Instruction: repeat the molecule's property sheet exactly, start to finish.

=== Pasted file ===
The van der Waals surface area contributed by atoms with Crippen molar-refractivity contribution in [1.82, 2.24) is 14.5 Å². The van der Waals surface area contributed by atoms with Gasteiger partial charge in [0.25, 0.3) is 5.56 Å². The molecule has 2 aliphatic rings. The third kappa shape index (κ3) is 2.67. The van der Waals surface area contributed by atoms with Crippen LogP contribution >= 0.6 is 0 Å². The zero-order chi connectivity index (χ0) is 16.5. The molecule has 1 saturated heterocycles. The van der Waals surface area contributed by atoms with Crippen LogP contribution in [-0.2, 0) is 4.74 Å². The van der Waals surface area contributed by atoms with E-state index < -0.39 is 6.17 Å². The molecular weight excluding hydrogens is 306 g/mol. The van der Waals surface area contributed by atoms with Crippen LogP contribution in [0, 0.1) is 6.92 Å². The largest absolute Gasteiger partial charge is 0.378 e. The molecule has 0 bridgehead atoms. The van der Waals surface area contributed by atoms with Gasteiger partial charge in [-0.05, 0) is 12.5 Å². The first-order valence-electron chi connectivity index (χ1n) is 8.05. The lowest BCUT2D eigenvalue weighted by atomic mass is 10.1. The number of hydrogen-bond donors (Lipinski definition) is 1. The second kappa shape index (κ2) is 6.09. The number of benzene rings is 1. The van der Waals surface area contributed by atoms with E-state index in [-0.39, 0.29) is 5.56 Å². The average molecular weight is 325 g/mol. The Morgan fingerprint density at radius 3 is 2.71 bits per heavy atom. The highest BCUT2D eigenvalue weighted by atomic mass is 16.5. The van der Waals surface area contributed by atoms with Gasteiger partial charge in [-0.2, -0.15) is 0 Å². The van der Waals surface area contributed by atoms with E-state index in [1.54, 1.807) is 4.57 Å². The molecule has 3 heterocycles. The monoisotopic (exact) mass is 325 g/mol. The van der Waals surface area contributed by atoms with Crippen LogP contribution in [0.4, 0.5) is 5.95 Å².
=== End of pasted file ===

The van der Waals surface area contributed by atoms with Crippen molar-refractivity contribution in [1.82, 2.24) is 14.5 Å². The van der Waals surface area contributed by atoms with Gasteiger partial charge in [0.25, 0.3) is 5.56 Å². The molecule has 2 aliphatic rings. The third kappa shape index (κ3) is 2.67. The van der Waals surface area contributed by atoms with Crippen LogP contribution >= 0.6 is 0 Å². The zero-order chi connectivity index (χ0) is 16.5. The molecule has 1 saturated heterocycles. The van der Waals surface area contributed by atoms with Crippen LogP contribution in [-0.2, 0) is 4.74 Å². The van der Waals surface area contributed by atoms with E-state index < -0.39 is 6.17 Å². The molecular weight excluding hydrogens is 306 g/mol. The van der Waals surface area contributed by atoms with Crippen LogP contribution in [0, 0.1) is 6.92 Å². The largest absolute Gasteiger partial charge is 0.378 e. The molecule has 0 bridgehead atoms. The van der Waals surface area contributed by atoms with Gasteiger partial charge in [-0.05, 0) is 12.5 Å². The first-order valence-electron chi connectivity index (χ1n) is 8.05. The lowest BCUT2D eigenvalue weighted by atomic mass is 10.1. The number of hydrogen-bond donors (Lipinski definition) is 1. The second kappa shape index (κ2) is 6.09. The number of benzene rings is 1. The van der Waals surface area contributed by atoms with E-state index in [-0.39, 0.29) is 5.56 Å². The average molecular weight is 325 g/mol. The Morgan fingerprint density at radius 3 is 2.71 bits per heavy atom. The highest BCUT2D eigenvalue weighted by atomic mass is 16.5. The van der Waals surface area contributed by atoms with Gasteiger partial charge in [-0.2, -0.15) is 0 Å². The van der Waals surface area contributed by atoms with E-state index in [1.54, 1.807) is 4.57 Å². The molecule has 3 heterocycles. The monoisotopic (exact) mass is 325 g/mol. The van der Waals surface area contributed by atoms with Crippen LogP contribution in [0.4, 0.5) is 5.95 Å².